You already have some walls up, and you're watching to see who can be trusted and if anyone will offer anything that feels genuine.

6. You stay distant and create "walls"

If you stay distant and can’t get close, it’s most often to protect yourself from being hurt or taken advantage of or to fend off any potential intrusions.

You can't really relax with anyone — not in your marriage, your committed relationship ... especially on a date.  

Maybe you run away before you can get close. Or if you do open up, you might need a lot of reassurance that you are loved.

Sexual abuse is emotional abandonment, so if you don't get an immediate text or phone call, or response, you’re convinced it’s over and just more proof you aren’t wanted.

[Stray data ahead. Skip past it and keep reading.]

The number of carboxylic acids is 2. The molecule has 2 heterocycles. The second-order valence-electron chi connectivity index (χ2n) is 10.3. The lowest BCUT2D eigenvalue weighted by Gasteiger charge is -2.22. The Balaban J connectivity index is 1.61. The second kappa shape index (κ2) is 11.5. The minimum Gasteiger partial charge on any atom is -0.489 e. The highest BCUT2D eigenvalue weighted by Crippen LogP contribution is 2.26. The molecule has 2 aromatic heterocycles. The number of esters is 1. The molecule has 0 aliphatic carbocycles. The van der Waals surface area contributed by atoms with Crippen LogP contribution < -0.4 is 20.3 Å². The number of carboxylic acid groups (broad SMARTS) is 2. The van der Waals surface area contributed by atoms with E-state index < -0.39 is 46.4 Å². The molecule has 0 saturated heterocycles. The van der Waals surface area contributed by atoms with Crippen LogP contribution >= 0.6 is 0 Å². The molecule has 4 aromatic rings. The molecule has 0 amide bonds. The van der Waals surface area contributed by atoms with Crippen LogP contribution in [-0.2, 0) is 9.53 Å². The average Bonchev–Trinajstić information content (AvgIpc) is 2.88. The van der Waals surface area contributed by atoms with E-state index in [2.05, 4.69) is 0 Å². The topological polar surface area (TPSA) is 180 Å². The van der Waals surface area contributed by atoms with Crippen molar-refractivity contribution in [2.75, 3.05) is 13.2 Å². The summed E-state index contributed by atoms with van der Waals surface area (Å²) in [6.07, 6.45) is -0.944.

Maybe you never open up; your relationships stay superficial. You choose distant relationships because they suit you.

It feels like you have someone, but there’s little risk. And in some ways, you’re in control.

Needing that kind of control is totally understandable when the effects of sexual abuse go untreated.   

Neither of these two ways of being in a relationship satisfies a deeper need for love.

Even when you do have love, you hold back and it doesn't give you the comfort or pleasure you need. Opening up to love is too scary.

7. You have problems with intimacy

If intimacy brings back memories or feelings of your early molestation, it can be hard to let go.

Anyone you let yourself get close to can seem like a molester.

Sometimes the memories aren't even conscious, but what you know is this: You often don't like being touched or intimate.

You want to enjoy it, but you don't.

You go through the motions but feel anxious and uncomfortable. You wonder if this feeling can ever change; it can.

It’s understandable that you can’t let go and open up. Your sexual abuse severely hurt you and broke your trust.